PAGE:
Pham v. USA

Filing 2

ORDER - Pham's motion to vacate, set aside, or correct his sentence pursuant to 28 U.S.C. § 2255 (ECF No. 51 ) is DENIED. A certificate of appealability is DENIED. Clerk shall enter a separate and final Judgment denying Pham's § 2255 motion. See Kingsbury v. United States, 900 F.3d 1147, 1150 (9th Cir. 2018). Signed by Judge Larry R. Hicks on 1/6/2021. (Copies have been distributed pursuant to the NEF - AB)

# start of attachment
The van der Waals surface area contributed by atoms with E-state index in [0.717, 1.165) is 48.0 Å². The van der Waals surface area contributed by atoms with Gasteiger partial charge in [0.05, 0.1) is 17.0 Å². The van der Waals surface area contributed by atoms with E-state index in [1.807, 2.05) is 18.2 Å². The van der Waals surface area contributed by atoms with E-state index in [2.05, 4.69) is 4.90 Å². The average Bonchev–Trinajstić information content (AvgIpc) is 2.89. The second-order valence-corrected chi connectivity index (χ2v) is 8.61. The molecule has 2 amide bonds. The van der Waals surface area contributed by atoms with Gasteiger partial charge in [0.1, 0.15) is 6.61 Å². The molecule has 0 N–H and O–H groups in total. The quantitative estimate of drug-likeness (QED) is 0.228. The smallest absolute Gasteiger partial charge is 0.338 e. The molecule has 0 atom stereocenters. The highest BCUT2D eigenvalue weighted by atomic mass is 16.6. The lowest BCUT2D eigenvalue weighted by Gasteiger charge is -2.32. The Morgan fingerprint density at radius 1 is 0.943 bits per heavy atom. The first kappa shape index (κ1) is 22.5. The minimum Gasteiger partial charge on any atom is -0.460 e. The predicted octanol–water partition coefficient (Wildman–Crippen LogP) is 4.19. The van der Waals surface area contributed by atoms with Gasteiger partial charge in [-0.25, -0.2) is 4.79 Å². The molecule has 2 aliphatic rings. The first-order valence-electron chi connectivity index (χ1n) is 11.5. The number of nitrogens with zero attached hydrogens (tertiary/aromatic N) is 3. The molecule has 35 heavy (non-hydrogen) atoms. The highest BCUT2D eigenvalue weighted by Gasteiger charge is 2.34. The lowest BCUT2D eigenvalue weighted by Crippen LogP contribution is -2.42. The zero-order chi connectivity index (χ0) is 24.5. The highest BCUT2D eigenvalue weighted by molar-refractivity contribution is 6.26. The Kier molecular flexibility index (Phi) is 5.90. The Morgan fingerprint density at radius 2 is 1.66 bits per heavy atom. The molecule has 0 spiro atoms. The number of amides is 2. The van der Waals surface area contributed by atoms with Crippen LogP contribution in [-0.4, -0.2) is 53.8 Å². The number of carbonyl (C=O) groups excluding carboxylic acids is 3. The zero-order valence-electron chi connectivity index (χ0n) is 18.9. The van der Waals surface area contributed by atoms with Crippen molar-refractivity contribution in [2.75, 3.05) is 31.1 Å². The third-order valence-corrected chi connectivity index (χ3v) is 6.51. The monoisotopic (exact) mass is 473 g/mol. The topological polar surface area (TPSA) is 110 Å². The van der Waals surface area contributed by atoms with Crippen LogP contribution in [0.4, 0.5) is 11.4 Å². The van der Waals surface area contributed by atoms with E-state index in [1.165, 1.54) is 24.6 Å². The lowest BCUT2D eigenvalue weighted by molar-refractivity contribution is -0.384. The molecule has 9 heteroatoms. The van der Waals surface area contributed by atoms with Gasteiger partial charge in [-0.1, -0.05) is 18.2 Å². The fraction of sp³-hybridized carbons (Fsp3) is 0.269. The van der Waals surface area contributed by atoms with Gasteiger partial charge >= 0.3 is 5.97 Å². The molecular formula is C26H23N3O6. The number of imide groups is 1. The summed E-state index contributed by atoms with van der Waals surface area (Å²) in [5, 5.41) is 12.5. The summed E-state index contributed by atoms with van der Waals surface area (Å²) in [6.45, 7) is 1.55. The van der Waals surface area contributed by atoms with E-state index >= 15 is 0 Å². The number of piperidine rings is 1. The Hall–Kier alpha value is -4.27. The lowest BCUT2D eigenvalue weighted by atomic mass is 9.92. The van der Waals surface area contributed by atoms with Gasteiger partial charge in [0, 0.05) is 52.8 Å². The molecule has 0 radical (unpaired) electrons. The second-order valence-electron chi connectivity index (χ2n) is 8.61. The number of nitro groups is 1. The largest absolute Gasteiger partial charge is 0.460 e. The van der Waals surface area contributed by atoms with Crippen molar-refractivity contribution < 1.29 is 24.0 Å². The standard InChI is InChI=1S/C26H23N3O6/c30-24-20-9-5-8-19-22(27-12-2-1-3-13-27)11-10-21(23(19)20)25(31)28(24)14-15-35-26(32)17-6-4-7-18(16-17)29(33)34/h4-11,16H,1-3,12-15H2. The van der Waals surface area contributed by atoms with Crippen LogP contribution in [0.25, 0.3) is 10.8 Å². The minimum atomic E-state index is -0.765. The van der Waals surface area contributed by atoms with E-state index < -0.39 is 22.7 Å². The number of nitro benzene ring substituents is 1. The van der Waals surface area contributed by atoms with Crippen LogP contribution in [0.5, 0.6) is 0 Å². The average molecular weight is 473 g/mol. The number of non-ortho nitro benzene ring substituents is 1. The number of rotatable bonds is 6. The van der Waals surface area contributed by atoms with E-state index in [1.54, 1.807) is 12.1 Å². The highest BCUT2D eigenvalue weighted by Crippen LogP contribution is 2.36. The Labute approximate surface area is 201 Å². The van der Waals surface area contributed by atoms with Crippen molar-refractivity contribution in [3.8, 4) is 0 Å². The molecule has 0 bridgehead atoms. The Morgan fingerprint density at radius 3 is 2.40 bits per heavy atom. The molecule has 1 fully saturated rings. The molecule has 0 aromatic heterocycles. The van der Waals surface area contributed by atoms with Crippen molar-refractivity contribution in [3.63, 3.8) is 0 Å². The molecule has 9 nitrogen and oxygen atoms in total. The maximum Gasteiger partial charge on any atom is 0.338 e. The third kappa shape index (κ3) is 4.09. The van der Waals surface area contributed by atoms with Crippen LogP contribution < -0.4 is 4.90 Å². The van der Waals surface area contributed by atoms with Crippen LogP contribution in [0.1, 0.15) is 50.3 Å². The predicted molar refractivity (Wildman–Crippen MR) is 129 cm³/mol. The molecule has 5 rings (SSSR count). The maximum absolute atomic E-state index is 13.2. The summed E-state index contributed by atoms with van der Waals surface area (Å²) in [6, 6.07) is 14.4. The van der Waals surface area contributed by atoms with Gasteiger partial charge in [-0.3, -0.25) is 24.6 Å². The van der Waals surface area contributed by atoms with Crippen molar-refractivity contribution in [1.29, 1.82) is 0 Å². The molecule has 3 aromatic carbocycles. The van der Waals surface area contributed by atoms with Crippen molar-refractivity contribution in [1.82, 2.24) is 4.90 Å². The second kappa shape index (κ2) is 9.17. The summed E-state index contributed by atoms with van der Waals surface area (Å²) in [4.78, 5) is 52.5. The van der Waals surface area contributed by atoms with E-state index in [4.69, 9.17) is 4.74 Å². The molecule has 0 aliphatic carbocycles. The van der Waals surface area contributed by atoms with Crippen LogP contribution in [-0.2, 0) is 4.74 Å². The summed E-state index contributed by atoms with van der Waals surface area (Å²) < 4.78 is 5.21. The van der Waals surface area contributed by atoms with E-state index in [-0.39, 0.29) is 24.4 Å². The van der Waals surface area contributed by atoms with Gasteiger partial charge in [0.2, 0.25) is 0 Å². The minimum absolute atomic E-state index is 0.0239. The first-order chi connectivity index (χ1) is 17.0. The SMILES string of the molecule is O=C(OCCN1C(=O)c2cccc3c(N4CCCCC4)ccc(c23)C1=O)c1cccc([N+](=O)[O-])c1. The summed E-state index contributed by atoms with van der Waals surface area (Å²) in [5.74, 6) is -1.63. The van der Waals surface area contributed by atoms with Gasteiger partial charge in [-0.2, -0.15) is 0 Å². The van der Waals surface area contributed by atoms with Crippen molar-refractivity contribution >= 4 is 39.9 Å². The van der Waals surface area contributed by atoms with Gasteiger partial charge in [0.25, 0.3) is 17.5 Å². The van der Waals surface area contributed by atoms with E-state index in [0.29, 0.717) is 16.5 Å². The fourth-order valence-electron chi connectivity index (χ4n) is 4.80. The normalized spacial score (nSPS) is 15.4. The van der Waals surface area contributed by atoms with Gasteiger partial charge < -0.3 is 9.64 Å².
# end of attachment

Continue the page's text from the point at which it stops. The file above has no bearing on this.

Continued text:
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Case 3:20-cv-00277-LRH Document 2 Filed 01/06/21 Page 1 of 7 1 2 3 4 5 6 UNITED STATES DISTRICT COURT 7 DISTRICT OF NEVADA 8 9 UNITED STATES OF AMERICA, Respondent/Plaintiff, ORDER 10 v. 11 12 *** Case No. 3:17-cr-00104-LRH-CLB ANDREW DENG PHAM, 13 Petitioner/Defendant. 14 15 Before the Court is petitioner Andrew Deng Pham’s (“Pham”) motion, to vacate, set aside, 16 or correct his sentence pursuant to 28 U.S.C. § 2255 (ECF No. 51). Pham filed his motion 17 considering the recent ruling in Rehaif v. United States, 139 S. Ct. 2191 (2019). The government 18 opposes (ECF No. 53), arguing that Pham’s claims are procedurally barred because he did not raise 19 them on direct appeal. In his reply (ECF No. 54), Pham maintains that the constitutional errors are 20 structural. 21 For the reasons contained within this Order, the Court denies Pham’s motion and denies 22 him a certificate of appealability. 23 I. BACKGROUND 24 Pham has an extensive criminal history dating back to 1995. Most notably, in 2007, Pham 25 was convicted of attempted murder. After serving almost nine years for that conviction, he was 26 paroled in September of 2016. 27 The current motion relates to Pham’s conduct on October 20, 2017, when West Wendover 28 Police officers responded to a report at a local casino of two men attempting to cash fraudulent 1 Case 3:20-cv-00277-LRH Document 2 Filed 01/06/21 Page 2 of 7 1 checks and who might be in possession of a firearm. After seeing Pham and another individual at 2 the check cashing counter, the officers approached. Upon searching Pham, the officers found a 3 loaded Glock, Model 33, .357 handgun in his waistband. Pham was still on parole for his attempted 4 homicide conviction from 2007. 5 In August 2018, per a plea agreement, Pham pleaded guilty to Unlawful Possession of a 6 Firearm by a Previously Convicted Felon. ECF No. 38. This Court sentenced Pham to 42 months’ 7 imprisonment followed by three years of supervised release. ECF Nos. 45, 46. Now, Pham seeks 8 to vacate his sentence pursuant to 28 U.S.C. § 2255. 9 II. LEGAL STANDARD 10 Pursuant to 28 U.S.C. § 2255, a petitioner may file a motion requesting the court which 11 imposed sentence to vacate, set aside, or correct the sentence. 28 U.S.C. § 2255(a). Such a motion 12 may be brought on the following grounds: (1) “the sentence was imposed in violation of the 13 Constitution or laws of the United States;” (2) “the court was without jurisdiction to impose such 14 sentence;” (3) “the sentence was in excess of the maximum authorized by law;” or (4) the sentence 15 “is otherwise subject to collateral attack." Id.; see United States v. Berry, 624 F.3d 1031, 1038 (9th 16 Cir. 2010). When a petitioner seeks relief pursuant to a right newly recognized by a decision of 17 the United States Supreme Court, a one-year statute of limitations applies. 28 U.S.C. § 18 2255(f). That one-year limitation period begins to run from "the date on which the right asserted 19 was initially recognized by the Supreme Court." Id. § 2255(f)(3). 20 On June 21, 2019, the Supreme Court decided Rehaif, overturning established Ninth Circuit 21 precedent. 139 S. Ct. 2191. In the past, the government was only required to prove that a defendant 22 knowingly possessed a firearm under 18 U.S.C. §§ 922(g) and 924(a)(2). Id. at 2200. Now, under 23 Rehaif, the government “must prove both that the defendant knew he possessed a firearm and that 24 he knew that he belonged to the relevant category of persons barred from possessing a firearm.” 25 Id. 26 /// 27 /// 28 /// 2 Case 3:20-cv-00277-LRH Document 2 Filed 01/06/21 Page 3 of 7 1 III. DISCUSSION 2 Pham argues that by leaving out the new Rehaif element from the original indictment, this 3 Court lacked jurisdiction. ECF No. 51, at 14. He further alleges the omission in the indictment 4 violated both his Fifth Amendment guarantee that a grand jury find probable cause to support all 5 the necessary elements of a crime, and his Sixth Amendment right to effective assistance of counsel 6 and to be informed of the nature and cause of the accusation. Id. at 16–21. 7 A. Unconditional Guilty Plea 8 The government contends that by pleading guilty unconditionally, Pham waived his right 9 to make any non-jurisdictional challenges to the indictment; specifically, his Fifth and Sixth 10 Amendment challenges. See Tollet v. Henderson, 411U.S. 258, 267 (1973). ECF No. 53, at 12. 11 As part of his plea, Pham waived “…all collateral challenges, including any claims under 12 28 U.S.C. § 2255, to his conviction, sentence, and the procedure by which the Court adjudicated 13 guilt and imposed sentence, except non-waivable claims of ineffective assistance of counsel.” ECF 14 No. 39, at 11. Consequently waiving “all non-jurisdictional defenses…cures all antecedent 15 constitutional defects, allowing only an attack on the voluntary and intelligent character of the 16 plea.” United States v. Brizan, 709 F.3d 864, 866–67 (9th Cir. 2013). Considering the plea’s cut- 17 and-dry language, the Court finds Pham’s claims are barred by his guilty plea even in view of the 18 exceptions to Tollett v. Henderson, 411 U.S. 258 (1973). 1 Nevertheless, the Court still finds it 19 necessary to address the jurisdictional and procedural default arguments below. 20 B. Jurisdiction 21 This Court “has jurisdiction of all crimes cognizable under the authority of the United 22 States….” Lamar v. United States, 240 U.S. 60, 65 (1916). Any “objection that the indictment does 23 not charge a crime against the United States goes only to the merits of the case,” and does not 24 deprive the court of jurisdiction. Id.; see also United States v. Cotton, 535 U.S. 625, 630 (2020) 25 1 26 27 28 Tollett limited federal habeas challenges to pre-plea constitutional violations. 411 U.S. at 267. Exceptions to this general rule include a claim which the state cannot “constitutionally prosecute.” Class v. U.S., 138 S. Ct. 789, 805 (2018) (quoting Menna v. New York, 423 U.S. 61, 63 (1975) (per curiam)). While Pham claims such an exception exists in the present instance (ECF No. 51, at 21), the Court agrees with other well-reasoned decisions in the District of Nevada which hold it does not. See United States v. Abundis, Case No. 2:18-cr-00158-MMD-VCF-1 (D. Nev. Nov. 30, 2020) (finding that the exceptions to Tollett do not apply under Rehaif as the claims “could have been remedied by a new indictment.”). 3 Case 3:20-cv-00277-LRH Document 2 Filed 01/06/21 Page 4 of 7 1 (reiterating Lamar). Quite importantly, the Ninth Circuit and decisions within the District of 2 Nevada have relied on the principle announced in Cotton in cases considering the aftermath of 3 Rehaif. See, e.g., United States v. Espinoza, 816 F. App'x 82, 84 (9th Cir. 2020) (“[T]he 4 indictment's omission of the knowledge of status requirement did not deprive the district court of 5 jurisdiction.”); see also United States v. Miller, Case No. 3:15-cr-00047-HDM-WGC (D. Nev. 6 Dec. 8, 2020); United States v. Baustamante, Case No. 2:16-cr-00268-APG-CWH (D. Nev. Dec. 7 7, 2020). 8 9 Therefore, pursuant to Ninth Circuit precedent and decisions in this District, the Court had and continues to have jurisdiction over Pham’s case despite Rehaif. 10 C. Procedural Default 11 The government also argues that Pham’s claims are procedurally defaulted. ECF No. 53, 12 at 6. While a defendant certainly can question the underlying legality of his sentence or conviction, 13 one who does not on direct appeal is procedurally defaulted from doing so unless they can 14 demonstrate: (1) cause and prejudice; or (2) actual innocence. See Bousley v. U.S., 523 U.S. 614, 15 622 (1998) (citations omitted). “‘Cause’ is a legitimate excuse for the default; ‘prejudice’ is actual 16 harm resulting from the alleged constitutional violation.” Magby v. Wawrzaszek, 741 F.2d 240, 17 244 (9th Cir. 1984). 18 Pham did not challenge the validity of the indictment and/or plea on direct appeal, but 19 instead, argues his claims have not procedurally defaulted because he can demonstrate cause and 20 prejudice, or, in the alternative, the omission in his indictment is a structural error and therefore 21 only requires a showing of cause. Each argument is addressed in turn. 22 1. Cause 23 Pham can likely demonstrate cause. Rehaif overturned long standing precedent in the Ninth 24 Circuit, and the decision’s constitutional consequences were not “reasonably available to counsel.” 25 Reed v. Ross, 468 U.S. 1, 16 (1984). 26 2. Prejudice 27 Still, Pham cannot demonstrate prejudice. The Ninth Circuit has found in numerous 28 scenarios, that even if a defendant had been aware that the Government would need to prove the 4 Case 3:20-cv-00277-LRH Document 2 Filed 01/06/21 Page 5 of 7 1 knowledge-of-status element, there is no reasonable probability that the outcome would have been 2 different. See United States v. Espinoza, 816 F. App'x 82, 84 (9th Cir. 2020) (holding that “the 3 failure of the indictment and plea colloquy to include the element of knowledge of felon status 4 does not require us to vacate [the] conviction…”); United States v. Schmidt, 792 F. App’x 521, 5 522 (9th Cir. 2020) (“Although [defendant] did not argue below that the government was required 6 to prove [defendant] knew he was a felon, under any standard of review there was overwhelming 7 evidence that [defendant] knew he was a felon when he possessed the firearms at issue in this 8 case.”); United States v. Tuan Ngoc Luong, 965 F.3d 973, 989 (9th Cir. 2020) (finding in the trial 9 context that, “even if the district court had instructed the jury on the knowledge-of-status element, 10 there is no reasonable probability that the jury would have reached a different verdict…”). In other 11 words, the Ninth Circuit has repeatedly found no actual harm resulted from alleged constitutional 12 violations stemming from the decision in Rehaif in cases involving comparable facts to Pham’s 13 Here, Pham admitted to being a previously convicted felon at the time he possessed the 14 weapon. ECF No. 39, at 3. In addition, Pham was on parole for attempted murder at the time of 15 his arrest after serving nine years in prison. The Court is not persuaded the inclusion of the Rehaif 16 element would have changed Pham’s decision to plead guilty or that his plea was involuntary. It 17 seems clear Pham would have known he had been convicted of crimes for which he could be 18 sentenced to more than a year imprisonment. 19 Accordingly, there is no reasonable probability, but for the Rehaif error, that the outcome 20 of the proceeding would have been different. Therefore, because Pham has not demonstrated both 21 cause and prejudice, he procedurally defaulted on his claims challenging the legality of his 22 conviction. 23 D. Structural Error 24 Alternatively, Pham argues the constitutional errors are structural, therefore only requiring 25 a showing of cause. “[C]ertain errors, termed structural errors, might affect substantial rights 26 regardless of their actual impact on an appellant’s trial.” United States v. Marcus, 560 U.S. 258, 27 263 (2010) (citations omitted). Structural errors go to the very heart of the trial and are not “simply 28 an error in the trial process itself.” Arizona v. Fulimante, 499 U.S. 279, 310 (1991). 5 Case 3:20-cv-00277-LRH Document 2 Filed 01/06/21 Page 6 of 7 1 While the Ninth Circuit has not decided whether the knowledge-of-status element in Rehaif 2 presents issues of structural error, numerous other circuits have concluded it does not. See United 3 States v. Nasir, 2020 WL 7041357, at *19, n.30 (3d Cir. Dec. 1, 2020); United States v. Coleman, 4 961 F.3d 1024, 1030 (8th Cir. 2020); United States v. Payne, 964 F.3d 652, 657 (7th Cir. 2020); 5 United States v. Lavalais, 960 F.3d 180, 187 (5th Cir. 2020); United States v. Trujillo, 960 F.3d 6 1196, 1207 (10th Cir. 2020). The Court agrees with these circuit courts and concludes that Rehaif likely does not involve 7 8 the limited class of errors the Supreme Court has deemed structural. E. Certificate of Appealability is Denied 9 10 To proceed with an appeal of this Order, Pham must receive a certificate of appealability 11 from the Court. 28 U.S.C. § 2253(c)(1); FED. R. APP. P. 22; 9TH CIR. R. 22-1; Allen v. Ornoski, 12 435 F.3d 946, 950-951 (9th Cir. 2006). For the Court to grant a certificate of appealability, the 13 petitioner must make "a substantial showing of the denial of a constitutional right." 28 U.S.C. § 14 2253(c)(2); Slack v. McDaniel, 529 U.S. 473, 483-84 (2000). And the petitioner bears the burden 15 of demonstrating that the issues are debatable among reasonable jurists; that a court could resolve 16 the issues differently; or that the issues are “adequate to deserve encouragement to proceed 17 further.” Slack, 529 U.S. at 483-84 (citation omitted). 18 As discussed above, Pham has failed to raise a meritorious challenge to his conviction and 19 sentence pursuant to Ninth Circuit’s decisions following Rehaif. As such, the Court finds that he 20 has failed to demonstrate that reasonable jurists would find the Court’s assessment of his claims 21 debatable or wrong. See Allen, 435 F.3d at 950–51. Therefore, the Court denies Pham a certificate 22 of appealability. 23 /// 24 /// 25 /// 26 /// 27 /// 28 /// 6 Case 3:20-cv-00277-LRH Document 2 Filed 01/06/21 Page 7 of 7 1 2 3 IV. CONCLUSION IT IS THEREFORE ORDERED that Pham’s motion to vacate, set aside, or correct his sentence pursuant to 28 U.S.C. § 2255 (ECF No. 51) is DENIED. 4 IT IS FURTHER ORDERED that a certificate of appealability is DENIED. 5 IT IS FURTHER ORDERED that the Clerk of Court ENTER a separate and final 6 Judgment denying Pham’s § 2255 motion. See Kingsbury v. United States, 900 F.3d 1147, 1150 7 (9th Cir. 2018). 8 IT IS SO ORDERED. 9 DATED this 6th day of January, 2021. 10 11 LARRY R. HICKS UNITED STATES DISTRICT JUDGE 12 13 14 15 16 17 18 19 20 21 22 23 24 25 26 27 28 7